That, in the main, is what this blog is about - personalising AO for our family. We "Australianise" it, "Reformed Presbyterianise" it, pull at it and tug it and finally we end up with a curriculum tailor made just for us.
I've been working on a list of classic Australian children's literature to include on these pages - the kinds of books that fit Italo Calvino's lofty definition of classic books that I copied here. I need the list to ensure that we cover as many of the important Australian books at the right time in Jemimah's education, just like AO ensures that for the American classics. It's taking a while. There are many good lists of Australian books - just none that include only the classics.
Here are three of my favourite Australian book lists:
Michelle's list from Downunder literature
Ruth's list from From Wonder...to Wisdom
The list on the Charlotte Mason and Friends website.
While I compile the classic list, here are reviews of the books we did in AO1:
Written by Ethel Pedley in 1899, Dot and the Kangaroo portrayed the real Australian bush for the first time, much in the same way as Ethel Turner portrayed real Australian children in Seven Little Australians.
The plot is a simple animal fantasy - A little girl named Dot is lost in the bush after chasing a hare into the wood and losing sight of her home. A red kangaroo finds her, and finds a way to communicate with her by giving her magic berries to eat. The berries allow Dot to understand the language of the bush creatures, and the kangaroo, who has lost her own joey, decides to help little Dot find 'her way'despite her own fear of humans.
The book is a natural history lesson in Australian bush animals in much the same way as Thornton Burgess wrote about American birds and animals. Because of the magic berries, the animals can speak without becoming anthropomorphised and without losing their unique habits and characteristics.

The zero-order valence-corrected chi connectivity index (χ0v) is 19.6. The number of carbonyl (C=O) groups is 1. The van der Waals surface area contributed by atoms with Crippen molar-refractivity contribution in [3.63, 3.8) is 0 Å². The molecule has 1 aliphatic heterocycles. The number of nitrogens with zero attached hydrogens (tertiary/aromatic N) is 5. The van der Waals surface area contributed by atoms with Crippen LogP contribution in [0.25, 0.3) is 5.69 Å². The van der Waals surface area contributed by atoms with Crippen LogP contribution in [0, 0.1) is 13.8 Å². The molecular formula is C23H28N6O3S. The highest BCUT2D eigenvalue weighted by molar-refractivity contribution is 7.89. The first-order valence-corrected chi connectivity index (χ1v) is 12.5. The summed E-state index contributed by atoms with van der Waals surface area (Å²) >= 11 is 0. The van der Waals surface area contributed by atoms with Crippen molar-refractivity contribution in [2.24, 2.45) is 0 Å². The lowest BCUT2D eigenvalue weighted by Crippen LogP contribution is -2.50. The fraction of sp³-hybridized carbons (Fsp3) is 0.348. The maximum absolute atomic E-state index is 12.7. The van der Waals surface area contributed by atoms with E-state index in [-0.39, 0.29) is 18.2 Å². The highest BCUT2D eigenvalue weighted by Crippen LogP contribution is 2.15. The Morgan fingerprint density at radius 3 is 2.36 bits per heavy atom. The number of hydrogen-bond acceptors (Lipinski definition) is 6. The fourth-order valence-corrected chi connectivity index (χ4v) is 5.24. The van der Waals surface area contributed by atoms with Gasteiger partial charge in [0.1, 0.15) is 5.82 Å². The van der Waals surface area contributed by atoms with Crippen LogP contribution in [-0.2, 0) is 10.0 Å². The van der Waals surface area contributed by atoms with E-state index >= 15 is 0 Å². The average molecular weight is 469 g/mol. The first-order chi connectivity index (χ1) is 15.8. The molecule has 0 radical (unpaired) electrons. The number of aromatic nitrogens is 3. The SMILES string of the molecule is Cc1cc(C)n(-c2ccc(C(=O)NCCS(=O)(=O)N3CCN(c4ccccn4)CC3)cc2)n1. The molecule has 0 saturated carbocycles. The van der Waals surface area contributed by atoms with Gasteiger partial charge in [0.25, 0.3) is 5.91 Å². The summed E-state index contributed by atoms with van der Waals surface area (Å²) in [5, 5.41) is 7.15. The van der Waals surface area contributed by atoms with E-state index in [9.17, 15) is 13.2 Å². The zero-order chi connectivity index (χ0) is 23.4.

Birds and animals are given their correct names: Night Jars, Curlews and Willie Wagtails, and the book teaches about the habits that make each unique. The Bower birds decorate their bowers, the brolgas dance and the possums quarrel.
Animal names and taxonomy have changed since 1899. Koalas are no longer "Native Bears", brolgas are no longer "Native Companions" and the platypus is no longer classified as Ornithorhynchus paradoxus but as Ornithorhynchus anatinus, but this merely allows opportunities to discuss how names change rather than detracting from the book.
Sarah Prince on her website, Australian Childrens Literature writes this:
The more I study this book, the more I realise what a masterpiece it really is, it has all the action and drama of any modern novel, with a hint of fantasy. The chase through the bush is filled with suspense and excitement, with great sadness at the near death of Kangaroo and the loss of her joey. Clever puns and plays with words abound and the themes and comments on conservation and humankind's attitude to nature are very up to date. Children are given clear messages of the importance of uniting and harmonising with nature and also forgiving those who have wronged us. Written with surprising foresight, the themes are very relevant to the new milliennium - Care for the environment and conservation of our bush and it's creatures, not to kill unnecessarily and that we can live in harmony with nature.